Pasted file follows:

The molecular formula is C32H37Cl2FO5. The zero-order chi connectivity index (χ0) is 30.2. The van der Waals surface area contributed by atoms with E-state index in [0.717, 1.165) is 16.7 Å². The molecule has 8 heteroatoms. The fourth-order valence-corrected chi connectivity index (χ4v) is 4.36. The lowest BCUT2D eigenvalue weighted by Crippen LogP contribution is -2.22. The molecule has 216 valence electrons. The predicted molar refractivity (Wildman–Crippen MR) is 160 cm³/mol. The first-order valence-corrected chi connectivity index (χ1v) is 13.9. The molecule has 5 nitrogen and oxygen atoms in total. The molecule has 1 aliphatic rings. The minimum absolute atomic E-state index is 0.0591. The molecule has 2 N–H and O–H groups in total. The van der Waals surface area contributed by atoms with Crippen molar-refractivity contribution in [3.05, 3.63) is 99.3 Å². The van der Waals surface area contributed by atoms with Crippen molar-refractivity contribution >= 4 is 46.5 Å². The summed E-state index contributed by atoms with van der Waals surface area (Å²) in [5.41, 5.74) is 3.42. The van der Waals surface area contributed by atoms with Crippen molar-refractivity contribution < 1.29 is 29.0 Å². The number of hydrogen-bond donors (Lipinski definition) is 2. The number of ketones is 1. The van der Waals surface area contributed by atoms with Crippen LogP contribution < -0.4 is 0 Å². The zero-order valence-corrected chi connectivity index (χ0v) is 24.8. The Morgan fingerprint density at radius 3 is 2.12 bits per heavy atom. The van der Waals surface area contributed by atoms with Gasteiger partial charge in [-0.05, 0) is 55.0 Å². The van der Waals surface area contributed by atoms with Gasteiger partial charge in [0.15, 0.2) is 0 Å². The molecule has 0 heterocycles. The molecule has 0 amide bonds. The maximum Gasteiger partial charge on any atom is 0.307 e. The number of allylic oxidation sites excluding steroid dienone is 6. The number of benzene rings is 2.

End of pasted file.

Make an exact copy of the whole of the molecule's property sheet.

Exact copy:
The molecular formula is C32H37Cl2FO5. The zero-order chi connectivity index (χ0) is 30.2. The van der Waals surface area contributed by atoms with E-state index in [0.717, 1.165) is 16.7 Å². The molecule has 8 heteroatoms. The fourth-order valence-corrected chi connectivity index (χ4v) is 4.36. The lowest BCUT2D eigenvalue weighted by Crippen LogP contribution is -2.22. The molecule has 216 valence electrons. The predicted molar refractivity (Wildman–Crippen MR) is 160 cm³/mol. The first-order valence-corrected chi connectivity index (χ1v) is 13.9. The molecule has 5 nitrogen and oxygen atoms in total. The molecule has 1 aliphatic rings. The minimum absolute atomic E-state index is 0.0591. The molecule has 2 N–H and O–H groups in total. The van der Waals surface area contributed by atoms with Crippen molar-refractivity contribution in [3.05, 3.63) is 99.3 Å². The van der Waals surface area contributed by atoms with Crippen molar-refractivity contribution >= 4 is 46.5 Å². The summed E-state index contributed by atoms with van der Waals surface area (Å²) in [5.41, 5.74) is 3.42. The van der Waals surface area contributed by atoms with Crippen molar-refractivity contribution < 1.29 is 29.0 Å². The number of hydrogen-bond donors (Lipinski definition) is 2. The number of ketones is 1. The van der Waals surface area contributed by atoms with Crippen LogP contribution < -0.4 is 0 Å². The zero-order valence-corrected chi connectivity index (χ0v) is 24.8. The Morgan fingerprint density at radius 3 is 2.12 bits per heavy atom. The van der Waals surface area contributed by atoms with Gasteiger partial charge in [-0.05, 0) is 55.0 Å². The van der Waals surface area contributed by atoms with Gasteiger partial charge in [0.15, 0.2) is 0 Å². The molecule has 0 heterocycles. The molecule has 0 amide bonds. The maximum Gasteiger partial charge on any atom is 0.307 e. The number of allylic oxidation sites excluding steroid dienone is 6. The number of benzene rings is 2.